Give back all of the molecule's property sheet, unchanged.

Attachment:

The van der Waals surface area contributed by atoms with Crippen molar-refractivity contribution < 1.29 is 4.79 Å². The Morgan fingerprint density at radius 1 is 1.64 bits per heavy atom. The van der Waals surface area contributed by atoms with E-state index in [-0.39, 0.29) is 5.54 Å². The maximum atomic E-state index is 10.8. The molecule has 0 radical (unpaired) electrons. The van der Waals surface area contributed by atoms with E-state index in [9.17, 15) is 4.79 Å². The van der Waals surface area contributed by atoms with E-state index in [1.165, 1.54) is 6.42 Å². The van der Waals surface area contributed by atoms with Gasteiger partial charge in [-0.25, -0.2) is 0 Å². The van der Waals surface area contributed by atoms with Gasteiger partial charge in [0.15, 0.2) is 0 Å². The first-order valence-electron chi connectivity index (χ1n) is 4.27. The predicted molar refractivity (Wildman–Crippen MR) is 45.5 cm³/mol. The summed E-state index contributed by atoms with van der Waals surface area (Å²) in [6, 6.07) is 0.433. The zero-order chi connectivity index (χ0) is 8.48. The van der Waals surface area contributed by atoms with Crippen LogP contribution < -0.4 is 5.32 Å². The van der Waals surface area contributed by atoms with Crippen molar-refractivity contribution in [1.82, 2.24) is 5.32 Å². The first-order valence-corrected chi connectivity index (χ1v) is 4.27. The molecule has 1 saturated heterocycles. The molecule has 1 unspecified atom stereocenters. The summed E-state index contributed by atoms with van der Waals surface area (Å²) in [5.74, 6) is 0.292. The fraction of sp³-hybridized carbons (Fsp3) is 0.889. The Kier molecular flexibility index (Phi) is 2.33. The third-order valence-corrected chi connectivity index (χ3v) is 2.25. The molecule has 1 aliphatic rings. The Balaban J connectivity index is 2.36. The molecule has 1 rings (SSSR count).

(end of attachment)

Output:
The van der Waals surface area contributed by atoms with Crippen molar-refractivity contribution < 1.29 is 4.79 Å². The Morgan fingerprint density at radius 1 is 1.64 bits per heavy atom. The van der Waals surface area contributed by atoms with E-state index in [-0.39, 0.29) is 5.54 Å². The maximum atomic E-state index is 10.8. The molecule has 0 radical (unpaired) electrons. The van der Waals surface area contributed by atoms with E-state index in [9.17, 15) is 4.79 Å². The van der Waals surface area contributed by atoms with E-state index in [1.165, 1.54) is 6.42 Å². The van der Waals surface area contributed by atoms with Gasteiger partial charge in [-0.25, -0.2) is 0 Å². The van der Waals surface area contributed by atoms with Gasteiger partial charge in [0.15, 0.2) is 0 Å². The first-order valence-electron chi connectivity index (χ1n) is 4.27. The predicted molar refractivity (Wildman–Crippen MR) is 45.5 cm³/mol. The summed E-state index contributed by atoms with van der Waals surface area (Å²) in [6, 6.07) is 0.433. The zero-order chi connectivity index (χ0) is 8.48. The van der Waals surface area contributed by atoms with Crippen LogP contribution < -0.4 is 5.32 Å². The van der Waals surface area contributed by atoms with Crippen molar-refractivity contribution in [1.82, 2.24) is 5.32 Å². The first-order valence-corrected chi connectivity index (χ1v) is 4.27. The molecule has 1 saturated heterocycles. The molecule has 1 unspecified atom stereocenters. The summed E-state index contributed by atoms with van der Waals surface area (Å²) in [5.74, 6) is 0.292. The fraction of sp³-hybridized carbons (Fsp3) is 0.889. The Kier molecular flexibility index (Phi) is 2.33. The third-order valence-corrected chi connectivity index (χ3v) is 2.25. The molecule has 1 aliphatic rings. The Balaban J connectivity index is 2.36. The molecule has 1 rings (SSSR count).